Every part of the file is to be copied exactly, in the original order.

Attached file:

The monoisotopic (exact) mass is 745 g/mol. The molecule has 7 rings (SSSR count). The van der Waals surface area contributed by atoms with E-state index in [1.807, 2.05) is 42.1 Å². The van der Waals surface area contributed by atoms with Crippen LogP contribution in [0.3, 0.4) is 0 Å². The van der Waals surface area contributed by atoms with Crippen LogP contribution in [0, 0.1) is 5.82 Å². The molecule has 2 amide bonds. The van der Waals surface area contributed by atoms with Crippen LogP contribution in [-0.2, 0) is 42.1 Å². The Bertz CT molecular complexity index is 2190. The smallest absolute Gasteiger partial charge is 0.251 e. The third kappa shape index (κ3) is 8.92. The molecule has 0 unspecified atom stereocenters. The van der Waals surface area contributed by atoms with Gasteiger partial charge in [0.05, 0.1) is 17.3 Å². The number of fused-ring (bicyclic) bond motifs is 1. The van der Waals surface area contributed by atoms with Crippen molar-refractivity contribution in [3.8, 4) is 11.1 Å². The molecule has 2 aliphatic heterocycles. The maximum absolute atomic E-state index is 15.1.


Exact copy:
The monoisotopic (exact) mass is 745 g/mol. The molecule has 7 rings (SSSR count). The van der Waals surface area contributed by atoms with E-state index in [1.807, 2.05) is 42.1 Å². The van der Waals surface area contributed by atoms with Crippen LogP contribution in [0.3, 0.4) is 0 Å². The van der Waals surface area contributed by atoms with Crippen LogP contribution in [0, 0.1) is 5.82 Å². The molecule has 2 amide bonds. The van der Waals surface area contributed by atoms with Crippen LogP contribution in [-0.2, 0) is 42.1 Å². The Bertz CT molecular complexity index is 2190. The smallest absolute Gasteiger partial charge is 0.251 e. The third kappa shape index (κ3) is 8.92. The molecule has 0 unspecified atom stereocenters. The van der Waals surface area contributed by atoms with Gasteiger partial charge in [0.05, 0.1) is 17.3 Å². The number of fused-ring (bicyclic) bond motifs is 1. The van der Waals surface area contributed by atoms with Crippen molar-refractivity contribution in [3.8, 4) is 11.1 Å². The molecule has 2 aliphatic heterocycles. The maximum absolute atomic E-state index is 15.1.